- Provision of adequate access to physical and psychiatric health care for current inmates. Prison inmates have a higher incidence of chronic and infectious diseases, such as AIDS and hepatitis C, and mental illness than that of the general population.
Since its founding, PfCJR has established several partnerships to help physicians use their specific medical expertise to further the cause of one of the most significant civil rights issues of our time. In a new partnership with the Campaign for Youth Justice, they are using their knowledge of the difference between the brain biology of juveniles and adults to support the need to #raisetheage of criminal responsibility in states that treat juvenile offenders as adults. The group has also been traveling the country, presenting for the American Medical Association Young Physicians Section, the Student National Medical Association, the American Psychiatric Association and the National Physicians Alliance. “All physicians naturally want to find ways to improve the health of our communities,” says Dr Nduom. “When we let our colleagues know the many ways that healthcare intersects with the criminal justice system, many physicians find that they are already working on our core issues, but did not realize that their work was actually part of a social justice movement.”
Targeted Services to Underserved Populations
In addition to specific political and civic advocacy, physicians contribute to the push for social justice through targeted services to underserved populations. The French founded group Doctors Without Borders is one of the most well-known groups providing medical services and supplies to disadvantaged populations globally. More locally, In Los Angeles and other cities, many doctors are practicing ‘street medicine‘ , in which healthcare providers go to where homeless patients are, rather than waiting for them to come to offices and emergency rooms. Other physicians have specifically targeted under-served populations within their research and clinical practice. Dr. Sande Okelo, Division Chief of Pediatric Pulmonology at Mattel Children’s Hospital UCLA, focuses on developing tools and strategies to improve asthma care, particularly for poor, minority and under-served children who are most at risk for poor asthma care and poor outcomes.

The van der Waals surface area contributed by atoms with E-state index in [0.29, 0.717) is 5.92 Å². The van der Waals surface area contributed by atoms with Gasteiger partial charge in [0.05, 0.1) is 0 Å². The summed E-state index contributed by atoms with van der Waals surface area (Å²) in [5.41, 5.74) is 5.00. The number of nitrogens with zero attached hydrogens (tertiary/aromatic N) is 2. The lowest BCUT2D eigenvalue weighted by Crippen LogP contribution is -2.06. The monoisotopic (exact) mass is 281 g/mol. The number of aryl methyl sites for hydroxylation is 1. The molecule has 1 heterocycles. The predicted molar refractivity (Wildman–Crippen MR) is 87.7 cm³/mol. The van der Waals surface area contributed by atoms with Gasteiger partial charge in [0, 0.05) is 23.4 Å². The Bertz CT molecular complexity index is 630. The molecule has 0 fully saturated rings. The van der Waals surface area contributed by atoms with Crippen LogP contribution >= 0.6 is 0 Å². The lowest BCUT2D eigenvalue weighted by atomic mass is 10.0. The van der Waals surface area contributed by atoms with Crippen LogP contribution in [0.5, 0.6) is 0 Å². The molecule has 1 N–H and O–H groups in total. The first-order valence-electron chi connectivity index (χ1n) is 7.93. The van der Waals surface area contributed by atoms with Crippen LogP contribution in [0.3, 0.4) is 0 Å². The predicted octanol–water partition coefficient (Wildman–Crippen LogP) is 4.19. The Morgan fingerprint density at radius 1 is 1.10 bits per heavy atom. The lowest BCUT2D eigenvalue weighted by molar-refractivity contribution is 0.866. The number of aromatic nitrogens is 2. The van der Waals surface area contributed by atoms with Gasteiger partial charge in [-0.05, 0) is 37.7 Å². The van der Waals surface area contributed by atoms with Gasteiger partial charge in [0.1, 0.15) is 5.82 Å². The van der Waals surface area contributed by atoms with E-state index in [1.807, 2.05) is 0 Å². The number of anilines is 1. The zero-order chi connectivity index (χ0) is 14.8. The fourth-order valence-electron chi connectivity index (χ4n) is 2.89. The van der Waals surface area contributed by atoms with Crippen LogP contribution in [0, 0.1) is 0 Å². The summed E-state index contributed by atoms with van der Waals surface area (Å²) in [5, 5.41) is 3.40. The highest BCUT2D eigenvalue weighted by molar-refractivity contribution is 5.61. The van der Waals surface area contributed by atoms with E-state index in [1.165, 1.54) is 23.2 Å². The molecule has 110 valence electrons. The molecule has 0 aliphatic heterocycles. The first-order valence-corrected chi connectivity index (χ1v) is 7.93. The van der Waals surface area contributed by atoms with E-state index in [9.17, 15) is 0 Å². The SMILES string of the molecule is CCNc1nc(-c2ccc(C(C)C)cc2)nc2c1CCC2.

Public Trust and the Medical Profession
A study completed in 2014 found that, in the United States, the level of public trust in physicians as a group ranked near the bottom of trust levels in 29 industrialized countries (though, paradoxically, Americans reported higher satisfaction with their individual health care provider than with providers as a group). The level of mistrust, particularly when it comes to participating in medical research studies, is more pronounced among African-Americans. The author of the 2014 report stated that a key to improving this perception may be physicians and professional societies like the AMA taking “more visible stands on issues broadly affecting people’s health.” The work that some physicians are doing around criminal justice reform, access for underserved populations, and other social justice issues may help not only in providing a more comprehensive level of care that considers various societal inputs to health outcomes, but may also serve to enhance public trust in the profession.